May/June 2000

Comment: 5 things about the withdrawal NOT for the memory hole

Aaron Lerner Date: 24 May 2000

With the spin experts feverishly at work, it is worthwhile to recall the following:

#1 Public support for unilateral withdrawal from Lebanon did not reflect a tired public ready to throw in the towel but instead a public willing to risk leaving Lebanon in order to save the Golan. Unilaterally leaving Lebanon was believed to remove the key gain from leaving the Golan.

#2 While "RFYL" (run for your lives) can certainly be part of a plan, it must be recognized that this was what the IDF-Barak Administration team was able to come up with because of a LACK of planning married with a terrible refusal on the part of Barak to make provisions for the worst case.

#3 The difference between "withdrawal" and "redeployment" is that in the latter case the ultimate test of the action is the quality of the new position. The bulk of a year was wasted before construction began for the new line and today Israel finds itself with serious holes in its defense.

#4 The heavy use of civilian shields in taking areas presents a model no doubt followed with great interest within the PA.

#5 While the failure of Israel to properly handle the incoming sea of SLA soldiers and their families at the border reflects a lack of planning, the failure of the system - from Prime Minister/Defense Minister Barak on down - to effectively address the challenge raises serious questions as to the present leadership's ability to improvise.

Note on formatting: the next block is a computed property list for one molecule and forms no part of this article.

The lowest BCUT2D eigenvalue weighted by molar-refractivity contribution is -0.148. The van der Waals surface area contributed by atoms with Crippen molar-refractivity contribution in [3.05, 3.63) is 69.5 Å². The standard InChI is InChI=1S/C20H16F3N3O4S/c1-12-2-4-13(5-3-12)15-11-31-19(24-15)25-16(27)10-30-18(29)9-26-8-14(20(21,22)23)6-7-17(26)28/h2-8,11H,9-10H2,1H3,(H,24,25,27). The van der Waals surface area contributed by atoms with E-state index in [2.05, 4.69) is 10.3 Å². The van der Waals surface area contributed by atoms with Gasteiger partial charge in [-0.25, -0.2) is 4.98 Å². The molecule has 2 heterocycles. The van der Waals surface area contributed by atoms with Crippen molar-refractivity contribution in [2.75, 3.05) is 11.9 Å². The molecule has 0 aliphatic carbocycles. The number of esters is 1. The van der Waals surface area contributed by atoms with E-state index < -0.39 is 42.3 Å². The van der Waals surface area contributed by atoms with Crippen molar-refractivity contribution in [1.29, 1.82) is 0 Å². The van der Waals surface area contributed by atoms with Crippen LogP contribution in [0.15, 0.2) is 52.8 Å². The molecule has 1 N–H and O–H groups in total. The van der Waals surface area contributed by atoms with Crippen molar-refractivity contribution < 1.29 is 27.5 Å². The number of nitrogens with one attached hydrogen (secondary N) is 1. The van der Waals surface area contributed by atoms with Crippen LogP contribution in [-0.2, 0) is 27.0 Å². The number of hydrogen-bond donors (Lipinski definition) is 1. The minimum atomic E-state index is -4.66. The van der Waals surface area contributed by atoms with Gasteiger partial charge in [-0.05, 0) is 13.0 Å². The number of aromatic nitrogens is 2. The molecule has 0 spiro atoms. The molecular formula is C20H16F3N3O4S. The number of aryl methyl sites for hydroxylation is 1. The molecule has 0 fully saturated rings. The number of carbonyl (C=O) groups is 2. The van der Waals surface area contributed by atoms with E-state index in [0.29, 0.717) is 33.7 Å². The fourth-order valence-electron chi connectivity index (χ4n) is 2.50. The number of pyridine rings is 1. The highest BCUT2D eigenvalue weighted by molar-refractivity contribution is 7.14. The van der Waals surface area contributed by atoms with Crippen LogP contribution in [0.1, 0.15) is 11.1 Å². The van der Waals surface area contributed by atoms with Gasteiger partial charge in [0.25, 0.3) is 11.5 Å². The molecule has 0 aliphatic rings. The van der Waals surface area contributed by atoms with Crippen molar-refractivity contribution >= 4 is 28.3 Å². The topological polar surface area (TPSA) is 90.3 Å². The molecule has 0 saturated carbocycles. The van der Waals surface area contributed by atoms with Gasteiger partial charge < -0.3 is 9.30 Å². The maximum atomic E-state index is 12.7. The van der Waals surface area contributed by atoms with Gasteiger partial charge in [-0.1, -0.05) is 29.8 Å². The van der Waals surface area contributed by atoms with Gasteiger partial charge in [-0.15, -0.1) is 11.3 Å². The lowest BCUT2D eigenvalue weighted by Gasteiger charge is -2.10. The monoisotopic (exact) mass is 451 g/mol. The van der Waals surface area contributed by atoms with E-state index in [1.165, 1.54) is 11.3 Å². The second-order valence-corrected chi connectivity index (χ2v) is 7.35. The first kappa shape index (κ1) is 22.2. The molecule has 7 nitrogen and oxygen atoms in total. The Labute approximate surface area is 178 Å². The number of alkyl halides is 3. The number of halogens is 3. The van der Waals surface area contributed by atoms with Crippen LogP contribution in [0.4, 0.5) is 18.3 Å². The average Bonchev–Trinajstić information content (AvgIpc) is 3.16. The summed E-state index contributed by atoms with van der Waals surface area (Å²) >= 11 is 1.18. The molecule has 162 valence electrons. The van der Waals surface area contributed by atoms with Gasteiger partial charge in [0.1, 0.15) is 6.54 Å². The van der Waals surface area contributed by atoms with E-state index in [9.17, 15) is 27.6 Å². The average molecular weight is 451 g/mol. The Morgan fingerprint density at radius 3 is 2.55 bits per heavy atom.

When a three kilometers line of cars (many of them with market values that could be traded for a new start in life) loaded with what remained of the escaping family's worldly possessions formed at the border the system froze. No one took the initiative (or responsibility) to do the obvious: close down the road from the border for a few minutes and move the line of cars a-la-"safe passages" in a convoy to an open field within Israel. Instead the families were forced to abandon their cars and most of their belongings to be seized by local villagers.

It is noteworthy that the most serious charge against Barak in the Tse'elim incident was NOT that he declined to hold the hands of wounded soldiers but that while he explained that he did not hold hands because he was busy supervising the evacuation, the evacuation of the wounded was a series of foul-ups (no one instructed the gate to allow the ambulances in and not all the ambulance units were called in).

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